Honda have made it clear that Red Bull Powertrains must develop any new 2026 power unit independently.
Honda are set to depart Formula 1 at the end of the 2021 campaign, a move which led to Red Bull forming its own engine division to power both its works team and AlphaTauri from 2022 onwards.
Initially Honda will keep some of their engineers available to Red Bull to help with this transition during the 2022 campaign, but come 2026 the Formula 1 power units are set to alter drastically.
It has been confirmed already that the MGU-H element will be dropped, while the cost of an engine is set to be slashed. Porsche and Audi are also hotly tipped to sign up as power unit manufacturers under these new regulations.
And for the design and production of these power units, Red Bull Powertrains must go it alone with no input from Honda.
“That’s right, they can’t use that,” Masashi Yamamoto, Honda’s F1 managing director told the Formule 1 magazine.
Red Bull Powertrains will, though, still receive their engines from Honda’s Sakura base for 2022 as part of a transition of Honda’s intellectual property.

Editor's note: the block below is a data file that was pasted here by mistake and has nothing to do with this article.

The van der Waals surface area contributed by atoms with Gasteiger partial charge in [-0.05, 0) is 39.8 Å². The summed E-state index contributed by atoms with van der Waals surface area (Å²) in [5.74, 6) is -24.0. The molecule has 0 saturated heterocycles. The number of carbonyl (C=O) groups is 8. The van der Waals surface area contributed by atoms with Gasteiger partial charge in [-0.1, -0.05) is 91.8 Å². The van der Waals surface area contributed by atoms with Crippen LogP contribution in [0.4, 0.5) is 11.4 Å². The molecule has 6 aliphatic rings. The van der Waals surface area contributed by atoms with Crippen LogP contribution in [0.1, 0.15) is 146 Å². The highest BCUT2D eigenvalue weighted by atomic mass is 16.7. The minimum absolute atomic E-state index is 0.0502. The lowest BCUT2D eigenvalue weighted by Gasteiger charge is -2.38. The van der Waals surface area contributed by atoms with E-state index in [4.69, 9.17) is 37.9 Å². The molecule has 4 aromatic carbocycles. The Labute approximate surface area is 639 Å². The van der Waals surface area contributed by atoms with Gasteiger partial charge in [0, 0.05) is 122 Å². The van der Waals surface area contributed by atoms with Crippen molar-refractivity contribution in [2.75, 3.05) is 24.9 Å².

From 2023 Red Bull will then move into assembling the engines and buying parts themselves.
But for that to be possible Yamamoto says “the construction drawings” for the engines are vital information which Red Bull needs.
“They have to, in order to assemble, maintain and buy parts themselves [from 2023], they need that information,” he added.
However, Yamamoto warned that “having this information does not mean you can design your own engine”.
But before their official engine partnership ends, Honda and Red Bull are keen to go out on a high.
Max Verstappen leads the way for Red Bull in the Drivers’ Championship, six points clear of Mercedes’ Lewis Hamilton with six rounds remaining.
Red Bull meanwhile retain hope of lifting the Constructors’ Championship, though their gap to make up on Mercedes stands at 36 points.